Her large-scale, colorful, semi-abstract paintings and elegant sculptures can
be classified as “modern equine” or “contemporary equestrian.” She uses a vari-
ety of colors, but often favors black, white, and gold.
“The clarity of the black and white embellished with gold tones always pops
in a very modern way for me,” she says. Her most common mediums are acryl-
ics, inks, acrylic archival spray, and graphite and flat charcoals.
None of her work is hyper-focused on reality. “It isn’t horses that I paint; I
paint the way they make me feel,” she says.
This perfectly describes her art—her images are based in reality, but they
are not confined to replicating every minute detail. “The yearning, the dream,
the fantasy, is why I paint them the way I do,” Bernstein explains. “Although
anatomically I am well aware, I never let reality get in the way of my art.”
/ Beyond the Canvas /
Bernstein also creates striking bronze equine sculptures, for which she follows a
similar process to her paintings. She says sculpting horses came naturally to her
from her first piece, “Buck,” created for a therapy riding center in Park City, Utah.
“I knew the form of the horse so well in my body and mind that the piece
flowed,” she says. “It felt very natural—and very natural for future pieces to
take on the same abstractive, textured qualities of my paintings.” The day she
drafted sketches of Buck, a 30-year-old therapy horse, he “galloped around like
a colt!” She tried to channel his energy into that initial sculpture.
You can wear her art, too. Bernstein designs delicate, equine-inspired jewelry.
“As a lover of jewelry, I saw that my art could lend itself naturally in that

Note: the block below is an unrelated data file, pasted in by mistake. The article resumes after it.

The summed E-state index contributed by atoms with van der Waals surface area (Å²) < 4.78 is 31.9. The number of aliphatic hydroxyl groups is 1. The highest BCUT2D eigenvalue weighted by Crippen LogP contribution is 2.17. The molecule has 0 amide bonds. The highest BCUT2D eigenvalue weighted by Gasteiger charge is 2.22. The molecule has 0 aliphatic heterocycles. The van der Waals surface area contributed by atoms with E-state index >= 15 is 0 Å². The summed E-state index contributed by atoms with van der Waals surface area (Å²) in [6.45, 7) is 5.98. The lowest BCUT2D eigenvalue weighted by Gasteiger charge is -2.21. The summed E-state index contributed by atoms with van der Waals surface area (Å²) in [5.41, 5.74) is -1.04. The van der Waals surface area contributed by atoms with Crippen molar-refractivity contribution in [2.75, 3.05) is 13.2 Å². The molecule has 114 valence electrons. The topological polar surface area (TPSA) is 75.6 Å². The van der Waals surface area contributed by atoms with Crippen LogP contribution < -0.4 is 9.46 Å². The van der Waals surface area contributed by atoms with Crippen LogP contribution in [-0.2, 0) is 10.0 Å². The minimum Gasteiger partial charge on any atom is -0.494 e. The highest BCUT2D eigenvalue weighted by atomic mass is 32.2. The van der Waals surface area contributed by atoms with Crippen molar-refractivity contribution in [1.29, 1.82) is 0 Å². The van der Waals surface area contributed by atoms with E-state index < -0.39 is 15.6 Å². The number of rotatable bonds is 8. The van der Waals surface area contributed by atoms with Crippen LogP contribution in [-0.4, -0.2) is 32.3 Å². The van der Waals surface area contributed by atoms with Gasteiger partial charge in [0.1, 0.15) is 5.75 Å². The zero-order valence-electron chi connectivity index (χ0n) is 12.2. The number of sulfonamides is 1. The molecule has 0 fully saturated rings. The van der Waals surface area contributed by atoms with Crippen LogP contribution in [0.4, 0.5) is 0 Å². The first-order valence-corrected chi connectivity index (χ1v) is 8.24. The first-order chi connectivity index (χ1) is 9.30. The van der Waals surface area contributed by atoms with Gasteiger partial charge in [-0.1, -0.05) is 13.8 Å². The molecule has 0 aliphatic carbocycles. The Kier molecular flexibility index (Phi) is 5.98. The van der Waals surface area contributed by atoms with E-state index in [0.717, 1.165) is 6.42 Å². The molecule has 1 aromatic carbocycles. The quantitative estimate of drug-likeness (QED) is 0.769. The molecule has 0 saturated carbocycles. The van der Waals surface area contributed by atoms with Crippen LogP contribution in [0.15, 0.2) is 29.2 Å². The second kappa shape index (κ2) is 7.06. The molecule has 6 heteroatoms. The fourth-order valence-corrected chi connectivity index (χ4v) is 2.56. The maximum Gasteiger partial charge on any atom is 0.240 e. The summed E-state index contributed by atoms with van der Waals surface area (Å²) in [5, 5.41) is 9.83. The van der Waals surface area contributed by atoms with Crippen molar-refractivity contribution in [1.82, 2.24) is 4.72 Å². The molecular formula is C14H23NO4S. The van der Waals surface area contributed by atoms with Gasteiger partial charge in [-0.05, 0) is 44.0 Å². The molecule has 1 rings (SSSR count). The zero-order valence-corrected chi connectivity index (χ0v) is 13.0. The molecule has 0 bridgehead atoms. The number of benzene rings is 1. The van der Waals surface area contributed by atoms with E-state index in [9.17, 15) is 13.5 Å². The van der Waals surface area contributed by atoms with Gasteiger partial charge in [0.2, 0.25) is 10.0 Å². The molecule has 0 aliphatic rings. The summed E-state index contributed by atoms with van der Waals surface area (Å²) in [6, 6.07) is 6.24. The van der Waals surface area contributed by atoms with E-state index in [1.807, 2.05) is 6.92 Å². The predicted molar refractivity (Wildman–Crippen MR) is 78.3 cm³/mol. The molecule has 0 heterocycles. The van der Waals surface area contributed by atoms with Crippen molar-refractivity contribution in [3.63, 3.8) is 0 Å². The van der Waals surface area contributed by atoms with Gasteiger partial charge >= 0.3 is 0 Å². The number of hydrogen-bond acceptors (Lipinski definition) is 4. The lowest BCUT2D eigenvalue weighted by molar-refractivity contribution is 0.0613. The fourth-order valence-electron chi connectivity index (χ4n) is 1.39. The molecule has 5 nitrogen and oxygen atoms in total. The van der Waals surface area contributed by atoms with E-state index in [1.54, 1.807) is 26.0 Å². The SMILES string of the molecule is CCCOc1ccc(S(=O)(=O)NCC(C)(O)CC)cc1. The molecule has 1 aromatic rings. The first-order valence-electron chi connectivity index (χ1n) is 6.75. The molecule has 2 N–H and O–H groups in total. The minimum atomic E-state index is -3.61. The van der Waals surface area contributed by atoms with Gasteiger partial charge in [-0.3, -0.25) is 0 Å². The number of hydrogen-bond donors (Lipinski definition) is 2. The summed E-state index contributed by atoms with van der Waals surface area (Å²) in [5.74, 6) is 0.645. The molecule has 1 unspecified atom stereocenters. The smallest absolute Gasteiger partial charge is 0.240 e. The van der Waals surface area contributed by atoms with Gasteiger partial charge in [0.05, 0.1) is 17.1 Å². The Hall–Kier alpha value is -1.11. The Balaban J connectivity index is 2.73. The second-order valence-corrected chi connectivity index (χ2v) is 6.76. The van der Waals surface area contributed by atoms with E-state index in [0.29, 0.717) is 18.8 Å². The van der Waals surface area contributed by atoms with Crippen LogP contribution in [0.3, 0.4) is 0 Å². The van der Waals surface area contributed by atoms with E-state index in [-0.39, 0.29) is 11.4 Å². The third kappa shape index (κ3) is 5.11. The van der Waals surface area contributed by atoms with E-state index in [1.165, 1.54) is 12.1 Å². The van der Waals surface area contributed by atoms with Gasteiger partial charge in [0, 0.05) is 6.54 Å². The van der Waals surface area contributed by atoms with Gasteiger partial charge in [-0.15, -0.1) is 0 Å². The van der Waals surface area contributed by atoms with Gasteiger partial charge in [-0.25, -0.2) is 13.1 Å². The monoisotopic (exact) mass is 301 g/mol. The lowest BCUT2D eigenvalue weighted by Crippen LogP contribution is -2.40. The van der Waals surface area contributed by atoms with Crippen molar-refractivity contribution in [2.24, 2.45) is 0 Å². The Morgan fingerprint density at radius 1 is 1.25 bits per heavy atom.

direction, so I created the Donna B Equilibre Collection, consisting of pen-
dants, men’s tie pins, earrings, and bracelets,” she says. Equilibre means “bal-
anced” in French, and the line is designed around a horse profile, “his neck fully
flexed, yet soft and balanced, as it hangs on the chain or as earrings.”
Most of the pieces are currently available in sterling silver, though she
says her favorite is the Sun Stallion, “because he is available in two-tone,
with a 14k gold mane combined with sterling silver, and diamonds.
/ Playing Favorites /
For the little horse lovers, Bernstein couldn’t resist developing a
baby bedding line called Pink Pony Jumper. The line evolved from
one of her favorite creations, a pink pony she painted: “It just lends
itself to children’s accessories, pillows, wallpaper, and hopefully little
outfits in the future.”
Though she has a vast array of creations, Bernstein does have some
“The painting ‘Storm King’ [is a favorite] because he is so
unique and he led me to where I am today, [as well as]
‘Horses for Pablo,’ which was the result of a formative
dream I had about Picasso a long time ago.”
Bernstein adds, “Horses are big energy; and that is what
I paint.” Clearly, with her tireless artistic and philanthropic efforts,
the artist herself also embodies big energy.
Love what you see? More photos and prints of the artist’s work
can be found on her website at www.donnabernstein.com. She also offers
JULIA ARNOLD is a writer living in Minnesota with her husband and two young children.
She grew up dreaming of horses,
but never had the chance to own one.
Instead, she spent countless hours
studying them in books, museums,
and at neighbors’ fields and farms.
She says she paints the horses she
“My joy was in watching, and
I never took my eyes off them,”
she remembers. “I soaked in the
essence of their beauty, their sense of
inspiration, their joy in being alive. I
then went home to draw. They truly
guided my entire childhood. I could
tell you every bone, muscle, ailment
and cure. I practically taught
myself to ride from a book.”
rt s o v
o up e
e a Is
e c ad o i l
Donna Bernstein stands with her
work “Brave” at an art show.